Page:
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There are two major newspapers in Utah. One is the Deseret News, reliably conservative. The other is the Salt Lake Tribune, and its editorial board is Not Having any more of Orrin Hatch's shit. We bring you the following op-ed for your enjoyment, never say we don't get you anything:

These things are often misunderstood. So, lest our readers, or the honoree himself, get the wrong impression, let us repeat the idea behind The Salt Lake Tribune’s Utahn of the Year designation.

Have you ever met a pissed-off Utahn? We are very good at it. We are raised to be so nice it's a bit creepy, so when we are angry it's not at all common for this to be the prose style. Maybe get your snack of choice, this is going to be good!

The criteria are not set in stone. But this year, as many times in the past, The Tribune has assigned the label to the Utahn who, over the past 12 months, has done the most. Has made the most news. Has had the biggest impact. For good or for ill.

The selection of Sen. Orrin G. Hatch as the 2017 Utahn of the Year has little to do with the fact that, after 42 years, he is the longest-serving Republican senator in U.S. history, that he has been a senator from Utah longer than three-fifths of the state’s population has been alive.

No, seriously, most of the state can hardly imagine what the place would be like without Hatch. Utah's not the biggest state, population-wise, and there's something to be said for having a Senator that sits on all the committees. But anyway, Trib board, why is Hatch the Utahn of the year?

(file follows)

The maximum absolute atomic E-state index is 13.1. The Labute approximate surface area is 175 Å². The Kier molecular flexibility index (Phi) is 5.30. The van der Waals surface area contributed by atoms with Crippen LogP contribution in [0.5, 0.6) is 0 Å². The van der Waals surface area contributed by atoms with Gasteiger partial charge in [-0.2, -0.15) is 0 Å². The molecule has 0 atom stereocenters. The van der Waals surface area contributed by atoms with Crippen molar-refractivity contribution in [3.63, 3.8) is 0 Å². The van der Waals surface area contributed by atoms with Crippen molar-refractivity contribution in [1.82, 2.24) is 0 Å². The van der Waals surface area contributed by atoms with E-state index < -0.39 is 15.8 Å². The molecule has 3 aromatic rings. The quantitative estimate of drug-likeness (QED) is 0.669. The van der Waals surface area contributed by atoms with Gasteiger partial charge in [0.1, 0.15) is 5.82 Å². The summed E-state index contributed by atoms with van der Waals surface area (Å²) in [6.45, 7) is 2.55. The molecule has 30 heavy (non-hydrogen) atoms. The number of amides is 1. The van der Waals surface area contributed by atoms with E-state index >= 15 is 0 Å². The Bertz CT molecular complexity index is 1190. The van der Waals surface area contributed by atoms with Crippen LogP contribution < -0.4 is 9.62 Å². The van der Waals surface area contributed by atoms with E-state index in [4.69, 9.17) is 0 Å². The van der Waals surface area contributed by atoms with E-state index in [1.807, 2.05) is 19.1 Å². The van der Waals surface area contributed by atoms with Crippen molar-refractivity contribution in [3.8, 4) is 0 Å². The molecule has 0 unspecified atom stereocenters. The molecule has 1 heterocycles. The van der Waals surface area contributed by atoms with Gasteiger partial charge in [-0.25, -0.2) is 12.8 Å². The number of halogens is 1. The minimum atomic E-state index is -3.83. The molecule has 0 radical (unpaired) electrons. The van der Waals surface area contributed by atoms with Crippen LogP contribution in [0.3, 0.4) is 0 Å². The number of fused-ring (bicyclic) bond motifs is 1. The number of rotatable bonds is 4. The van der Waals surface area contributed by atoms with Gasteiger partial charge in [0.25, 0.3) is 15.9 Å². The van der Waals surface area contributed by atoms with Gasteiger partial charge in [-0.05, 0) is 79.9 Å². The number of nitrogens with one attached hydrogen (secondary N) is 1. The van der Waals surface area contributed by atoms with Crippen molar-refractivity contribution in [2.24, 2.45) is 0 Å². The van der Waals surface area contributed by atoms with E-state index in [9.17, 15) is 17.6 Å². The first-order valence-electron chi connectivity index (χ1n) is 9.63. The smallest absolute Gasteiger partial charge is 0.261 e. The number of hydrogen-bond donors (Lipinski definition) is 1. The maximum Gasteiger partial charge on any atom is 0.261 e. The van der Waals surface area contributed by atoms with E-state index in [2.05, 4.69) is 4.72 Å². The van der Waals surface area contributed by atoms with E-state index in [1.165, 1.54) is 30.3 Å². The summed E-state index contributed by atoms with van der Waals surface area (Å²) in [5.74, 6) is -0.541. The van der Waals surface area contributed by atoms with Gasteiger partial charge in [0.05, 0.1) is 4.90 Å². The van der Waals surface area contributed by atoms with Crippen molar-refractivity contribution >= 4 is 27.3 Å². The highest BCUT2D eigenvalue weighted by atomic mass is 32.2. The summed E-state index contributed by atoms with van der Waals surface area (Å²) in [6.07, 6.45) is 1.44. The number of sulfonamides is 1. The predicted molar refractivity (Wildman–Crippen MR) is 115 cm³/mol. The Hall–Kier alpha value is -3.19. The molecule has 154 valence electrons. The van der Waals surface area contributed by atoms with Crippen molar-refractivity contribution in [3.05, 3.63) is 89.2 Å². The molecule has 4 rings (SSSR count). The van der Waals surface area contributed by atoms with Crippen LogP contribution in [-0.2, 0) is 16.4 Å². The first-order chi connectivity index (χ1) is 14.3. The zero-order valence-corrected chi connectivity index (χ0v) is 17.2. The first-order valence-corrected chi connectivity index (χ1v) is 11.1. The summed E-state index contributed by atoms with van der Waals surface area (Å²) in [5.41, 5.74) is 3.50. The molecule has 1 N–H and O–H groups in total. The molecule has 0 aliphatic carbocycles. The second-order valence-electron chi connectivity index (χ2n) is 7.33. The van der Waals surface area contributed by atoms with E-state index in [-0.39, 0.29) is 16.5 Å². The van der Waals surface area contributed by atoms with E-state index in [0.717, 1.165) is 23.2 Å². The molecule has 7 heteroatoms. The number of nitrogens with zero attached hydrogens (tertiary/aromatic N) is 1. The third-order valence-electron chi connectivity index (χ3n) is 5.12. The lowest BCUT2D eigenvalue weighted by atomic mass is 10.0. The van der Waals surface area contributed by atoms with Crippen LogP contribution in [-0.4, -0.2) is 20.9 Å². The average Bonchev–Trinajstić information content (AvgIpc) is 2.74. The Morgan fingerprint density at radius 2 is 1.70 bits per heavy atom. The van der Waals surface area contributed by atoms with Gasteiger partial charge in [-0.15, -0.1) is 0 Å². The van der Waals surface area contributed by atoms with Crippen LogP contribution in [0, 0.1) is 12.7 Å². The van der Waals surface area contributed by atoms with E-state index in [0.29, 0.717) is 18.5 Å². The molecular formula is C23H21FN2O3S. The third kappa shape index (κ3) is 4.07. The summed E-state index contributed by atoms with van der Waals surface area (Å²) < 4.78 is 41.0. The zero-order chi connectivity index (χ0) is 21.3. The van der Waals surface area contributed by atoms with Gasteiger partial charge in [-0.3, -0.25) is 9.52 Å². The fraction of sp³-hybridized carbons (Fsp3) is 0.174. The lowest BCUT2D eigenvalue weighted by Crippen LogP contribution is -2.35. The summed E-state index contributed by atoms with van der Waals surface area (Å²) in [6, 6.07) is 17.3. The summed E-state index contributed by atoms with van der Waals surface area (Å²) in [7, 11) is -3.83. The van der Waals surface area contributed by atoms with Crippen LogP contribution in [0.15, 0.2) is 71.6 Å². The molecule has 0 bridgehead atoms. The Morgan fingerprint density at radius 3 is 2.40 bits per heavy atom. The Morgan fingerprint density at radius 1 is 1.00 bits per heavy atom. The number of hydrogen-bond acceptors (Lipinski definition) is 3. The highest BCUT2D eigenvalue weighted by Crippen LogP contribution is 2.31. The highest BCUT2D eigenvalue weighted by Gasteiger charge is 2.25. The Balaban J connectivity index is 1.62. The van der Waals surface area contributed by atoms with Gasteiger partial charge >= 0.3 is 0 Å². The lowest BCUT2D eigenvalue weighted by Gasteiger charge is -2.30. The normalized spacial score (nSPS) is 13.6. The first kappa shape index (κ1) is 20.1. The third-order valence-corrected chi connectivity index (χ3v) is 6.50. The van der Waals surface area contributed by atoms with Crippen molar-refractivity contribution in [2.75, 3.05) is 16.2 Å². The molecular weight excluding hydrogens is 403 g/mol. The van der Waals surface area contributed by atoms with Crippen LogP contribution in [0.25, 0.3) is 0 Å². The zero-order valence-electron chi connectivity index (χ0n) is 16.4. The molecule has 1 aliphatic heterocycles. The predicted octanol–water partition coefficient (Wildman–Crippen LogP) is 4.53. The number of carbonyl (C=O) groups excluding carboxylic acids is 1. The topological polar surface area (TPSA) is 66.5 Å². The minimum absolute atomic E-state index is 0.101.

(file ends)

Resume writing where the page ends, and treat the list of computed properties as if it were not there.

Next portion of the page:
At this point in the program I would like to invite any ex-LDS kids in the reading audience to join me in singing songs of Zion because holy shit, Zion is pissed. I am suddenly kind of reconsidering whether maybe I judged my people too harshly here.

his utter lack of integrity that rises from his unquenchable thirst for power. If you're not a Mormon maybe you don't know this but that is a SICK BURN, DUDES. Integrity is one of the Important Cultural Words. This is the Mormon version of saying "I fucked your mom" but then you have video too.

Each of these actions stands to impact the lives of every Utahn, now and for years to come. Whether those Utahns approve or disapprove of those actions has little consequence in this specific recognition. Only the breadth and depth of their significance matters.

"Nobody's trying to take your legacy away from you, Brother Hatch, it's very big. Have you seen all the lovely buildings we've named after you?"

As has been argued in this space before, the presidential decision to cut the Grand Staircase-Escalante National Monument in half and to slash the size of the brand new Bears Ears National Monument by some 90 percent has no constitutional, legal or environmental logic.

To all appearances — appearances promoted by Hatch — this anti-environmental, anti-Native American and, yes, anti-business decommissioning of national monuments was basically a political favor the White House did for Hatch. A favor done in return for Hatch’s support of the president generally and of his tax reform plan in particular.

Every time I read the Trib going hard I think to myself how funny it is that people don't know that there's plenty of reasonable people in what's often considered Trump country. I'm pretty sure more than half of Wonkette's staff lives in red states at least, and we dream of writing the perfect dick joke that would take down Paul Ryan.

And, on the subject of tax reform: For a very long time indeed, Hatch has said that his desire to stick around long enough to have a say in what indeed would be a long-overdue overhaul of the nation’s Byzantine tax code is the primary reason he has run for re-election time after time.

Last week, he did it.

Now this point's important because it's true and overlooked about Utah politics. Hatch has always always said that when he's finished his major goals he'd retire, and that people should understand that one or two terms isn't enough for grand legislation. He's had the whole state supporting him on this for years.